186137-131-24acf8fc
Mooncakes, a traditional Mid-Autumn Festival treat (Photo from Britannica)

This past Monday was the Mid-Autumn Festival (中秋节), also called the Harvest Moon Festival in China because the moon is at its fullest. Mid-Autumn Festival falls on the 15th day of the 8th lunar month, usually in September or October according to the Gregorian calendar.

The festival began in ancient times as a celebration of the autumn harvest and a time to honor the moon. People offered sacrifices to the moon – or, more accurately, to the goddess Chang’e enthroned in the moon.

According to one version of the story ^{[1]}, the ten suns of the Jade Emperor transformed themselves into suns to ravage the earth with their heat. The Emperor sent the archer Hou Yi (后羿) to divert his sons, but indignation against the sons over the damage wrought on the people incited Hou Yi to shoot them down instead. He left only one hanging in the sky.

chinese-ancient-mythology4-3houyi-shoots-down-the-suns
Hou Yi shooting the suns (Image from Colnet)

Incensed at Hou Yi’s disobedience, the Jade Emperor banished the archer and his wife Chang’e (嫦娥) from heaven. Struggles in their earthly lives prompted Hou Yi to seek out the Queen Mother of the West, who lived on earth and possessed a store of elixirs that granted immortality.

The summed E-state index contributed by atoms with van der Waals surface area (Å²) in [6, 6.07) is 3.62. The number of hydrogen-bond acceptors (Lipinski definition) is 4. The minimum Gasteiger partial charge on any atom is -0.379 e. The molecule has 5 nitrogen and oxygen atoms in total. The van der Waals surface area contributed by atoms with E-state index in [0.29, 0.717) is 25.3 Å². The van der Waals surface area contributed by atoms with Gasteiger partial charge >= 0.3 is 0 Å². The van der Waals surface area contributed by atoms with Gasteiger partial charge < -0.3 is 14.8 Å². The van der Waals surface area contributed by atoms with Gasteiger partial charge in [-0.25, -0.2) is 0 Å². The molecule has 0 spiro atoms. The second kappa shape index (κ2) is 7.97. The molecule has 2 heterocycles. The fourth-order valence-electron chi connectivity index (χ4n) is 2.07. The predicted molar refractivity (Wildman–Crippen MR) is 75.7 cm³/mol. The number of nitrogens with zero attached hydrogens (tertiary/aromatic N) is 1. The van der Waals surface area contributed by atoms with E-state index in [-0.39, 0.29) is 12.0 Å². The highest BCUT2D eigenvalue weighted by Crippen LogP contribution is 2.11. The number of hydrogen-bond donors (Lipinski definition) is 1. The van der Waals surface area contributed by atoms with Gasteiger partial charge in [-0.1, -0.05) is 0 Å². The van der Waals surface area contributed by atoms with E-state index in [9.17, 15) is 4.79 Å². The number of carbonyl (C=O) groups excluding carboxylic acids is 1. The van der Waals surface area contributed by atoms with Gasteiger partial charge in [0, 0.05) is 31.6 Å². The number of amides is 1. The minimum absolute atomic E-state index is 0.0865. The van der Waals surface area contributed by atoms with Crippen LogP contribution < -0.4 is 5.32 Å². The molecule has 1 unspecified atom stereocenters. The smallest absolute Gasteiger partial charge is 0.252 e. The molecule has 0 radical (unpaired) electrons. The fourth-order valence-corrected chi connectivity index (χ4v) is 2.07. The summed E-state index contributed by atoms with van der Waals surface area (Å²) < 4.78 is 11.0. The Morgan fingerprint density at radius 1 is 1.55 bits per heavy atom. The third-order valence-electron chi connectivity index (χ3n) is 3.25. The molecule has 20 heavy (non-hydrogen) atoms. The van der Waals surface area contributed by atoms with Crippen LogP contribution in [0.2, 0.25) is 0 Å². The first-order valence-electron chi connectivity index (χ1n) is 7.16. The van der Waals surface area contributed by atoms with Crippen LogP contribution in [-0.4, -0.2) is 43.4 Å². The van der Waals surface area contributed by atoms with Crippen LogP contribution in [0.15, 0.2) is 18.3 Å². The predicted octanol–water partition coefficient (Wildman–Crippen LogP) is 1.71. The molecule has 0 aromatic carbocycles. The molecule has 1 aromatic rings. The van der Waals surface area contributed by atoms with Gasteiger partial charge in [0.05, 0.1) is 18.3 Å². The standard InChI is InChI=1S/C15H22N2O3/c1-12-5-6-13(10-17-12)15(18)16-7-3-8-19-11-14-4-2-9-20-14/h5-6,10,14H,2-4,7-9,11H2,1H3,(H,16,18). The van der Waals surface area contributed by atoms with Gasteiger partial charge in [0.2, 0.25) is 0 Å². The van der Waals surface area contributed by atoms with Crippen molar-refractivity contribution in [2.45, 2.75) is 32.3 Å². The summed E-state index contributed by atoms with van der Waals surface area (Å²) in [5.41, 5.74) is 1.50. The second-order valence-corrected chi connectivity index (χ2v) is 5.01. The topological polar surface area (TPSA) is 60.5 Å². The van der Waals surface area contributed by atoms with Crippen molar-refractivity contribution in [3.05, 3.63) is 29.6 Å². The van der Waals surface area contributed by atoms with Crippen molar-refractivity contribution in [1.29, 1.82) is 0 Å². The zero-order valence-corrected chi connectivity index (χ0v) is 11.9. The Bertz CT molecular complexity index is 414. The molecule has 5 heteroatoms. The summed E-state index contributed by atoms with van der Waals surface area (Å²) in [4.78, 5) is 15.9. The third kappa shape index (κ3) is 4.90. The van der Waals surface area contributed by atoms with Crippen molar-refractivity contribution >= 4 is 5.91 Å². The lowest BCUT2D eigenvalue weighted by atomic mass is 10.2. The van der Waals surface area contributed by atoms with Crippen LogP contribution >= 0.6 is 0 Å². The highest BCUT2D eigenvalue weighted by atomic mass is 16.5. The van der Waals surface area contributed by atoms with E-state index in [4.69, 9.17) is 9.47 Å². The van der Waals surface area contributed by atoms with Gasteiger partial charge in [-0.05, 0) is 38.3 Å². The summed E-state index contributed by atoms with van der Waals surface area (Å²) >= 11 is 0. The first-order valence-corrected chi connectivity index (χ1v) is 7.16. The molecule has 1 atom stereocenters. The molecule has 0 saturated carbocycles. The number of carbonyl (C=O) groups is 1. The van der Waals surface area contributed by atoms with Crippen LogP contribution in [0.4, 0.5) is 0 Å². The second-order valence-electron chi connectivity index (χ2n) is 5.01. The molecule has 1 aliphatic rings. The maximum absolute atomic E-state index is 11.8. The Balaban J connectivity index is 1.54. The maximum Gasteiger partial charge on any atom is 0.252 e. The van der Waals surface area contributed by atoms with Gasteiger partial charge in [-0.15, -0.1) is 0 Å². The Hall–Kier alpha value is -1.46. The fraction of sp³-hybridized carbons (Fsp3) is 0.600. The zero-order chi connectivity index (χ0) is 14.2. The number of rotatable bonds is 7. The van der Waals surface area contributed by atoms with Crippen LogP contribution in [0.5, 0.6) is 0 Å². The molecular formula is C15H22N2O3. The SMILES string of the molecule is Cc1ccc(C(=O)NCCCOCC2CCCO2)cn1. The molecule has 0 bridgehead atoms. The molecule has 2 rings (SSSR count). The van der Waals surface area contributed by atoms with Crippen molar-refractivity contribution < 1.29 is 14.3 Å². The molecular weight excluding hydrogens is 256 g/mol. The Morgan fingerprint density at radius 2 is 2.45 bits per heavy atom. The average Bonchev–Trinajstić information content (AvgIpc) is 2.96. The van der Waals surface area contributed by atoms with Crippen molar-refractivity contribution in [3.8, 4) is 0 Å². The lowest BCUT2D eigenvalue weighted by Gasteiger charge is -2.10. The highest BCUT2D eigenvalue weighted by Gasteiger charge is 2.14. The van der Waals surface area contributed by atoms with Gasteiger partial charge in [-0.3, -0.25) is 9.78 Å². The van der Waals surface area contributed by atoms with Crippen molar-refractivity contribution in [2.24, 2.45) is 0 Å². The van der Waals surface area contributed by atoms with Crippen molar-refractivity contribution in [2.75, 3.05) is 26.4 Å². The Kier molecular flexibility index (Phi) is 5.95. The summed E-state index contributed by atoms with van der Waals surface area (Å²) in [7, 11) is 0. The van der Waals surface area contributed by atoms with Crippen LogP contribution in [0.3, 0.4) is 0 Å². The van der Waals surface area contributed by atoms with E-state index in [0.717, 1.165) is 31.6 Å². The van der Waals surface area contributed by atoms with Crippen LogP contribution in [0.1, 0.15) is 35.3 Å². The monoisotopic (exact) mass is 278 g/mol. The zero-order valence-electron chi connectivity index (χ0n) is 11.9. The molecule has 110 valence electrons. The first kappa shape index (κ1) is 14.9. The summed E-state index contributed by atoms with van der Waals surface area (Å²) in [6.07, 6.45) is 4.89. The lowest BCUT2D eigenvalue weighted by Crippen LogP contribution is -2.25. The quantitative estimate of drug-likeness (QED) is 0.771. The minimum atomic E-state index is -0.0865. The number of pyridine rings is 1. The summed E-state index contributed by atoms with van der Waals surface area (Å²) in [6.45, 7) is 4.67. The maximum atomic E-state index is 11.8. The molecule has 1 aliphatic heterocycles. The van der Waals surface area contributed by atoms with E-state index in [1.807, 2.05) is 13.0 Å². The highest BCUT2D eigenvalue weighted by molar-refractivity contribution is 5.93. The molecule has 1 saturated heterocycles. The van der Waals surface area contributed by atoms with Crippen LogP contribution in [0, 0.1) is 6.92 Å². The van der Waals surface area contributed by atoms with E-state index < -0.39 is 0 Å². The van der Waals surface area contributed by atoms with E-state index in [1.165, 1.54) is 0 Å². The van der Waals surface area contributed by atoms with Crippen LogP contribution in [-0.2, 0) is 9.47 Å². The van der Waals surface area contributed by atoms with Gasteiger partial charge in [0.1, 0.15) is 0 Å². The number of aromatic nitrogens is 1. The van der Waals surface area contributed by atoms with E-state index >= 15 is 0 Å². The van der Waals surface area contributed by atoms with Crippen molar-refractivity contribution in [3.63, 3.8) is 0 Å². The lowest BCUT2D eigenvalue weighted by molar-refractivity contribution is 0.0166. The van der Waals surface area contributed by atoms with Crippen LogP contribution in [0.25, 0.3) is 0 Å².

When Hou Yi reached the Queen’s home on Mount Kunlun, she gave him the elixir and two basic instructions: Both Hou Yi and Chang’e were to drink half of the potion (or eat half of the pill, depending on how the story is told); neither were to drink all of it, or else be lifted off the earth.

xiwangmu8
Queen Mother of the West (Source unknown)

At home, Hou Yi tucked the elixir away and bid that Chang’e not disturb it, but Chang’e did not control her curiosity. She uncovered the elixir and, in her eagerness for immortality, drank it all. (Another version ^{[2]} that sheds Chang’e in a less selfish light features Hou Yi’s student Pang Meng, who desired immortality, trying to steal the elixir from her. To protect herself, Chang’e consumes it.)

As the Queen Mother warned, after drinking the whole elixir, Chang’e began to float up to heaven. Hou Yi watched helplessly below.

Eventually Chang’e landed on the moon, a compromise between the heaven from which she had been banished and the earth to which she could not return. For company she has only the Jade Rabbit, a selfless creature who the Jade Emperor granted immortality and a place on the moon. There, Jade Rabbit pounds immortal herbs with a mortar and pestle.

moon2
Chang’e and the Jade Rabbit (Image from nomen.fr)

Happy belated Mid-Autumn Festival! (I meant to post on this holiday sooner, but school obligations interrupted those plans. Whoops!)

[1] “Houyi and Chang’e – the Goddess of the Moon.” Stories & Histories, Shen Yun Performing Arts, n.d., link.
[2] “Mid-Autumn Festival.” Traditional Chinese Festivals, China Internet Information Center, n.d, link.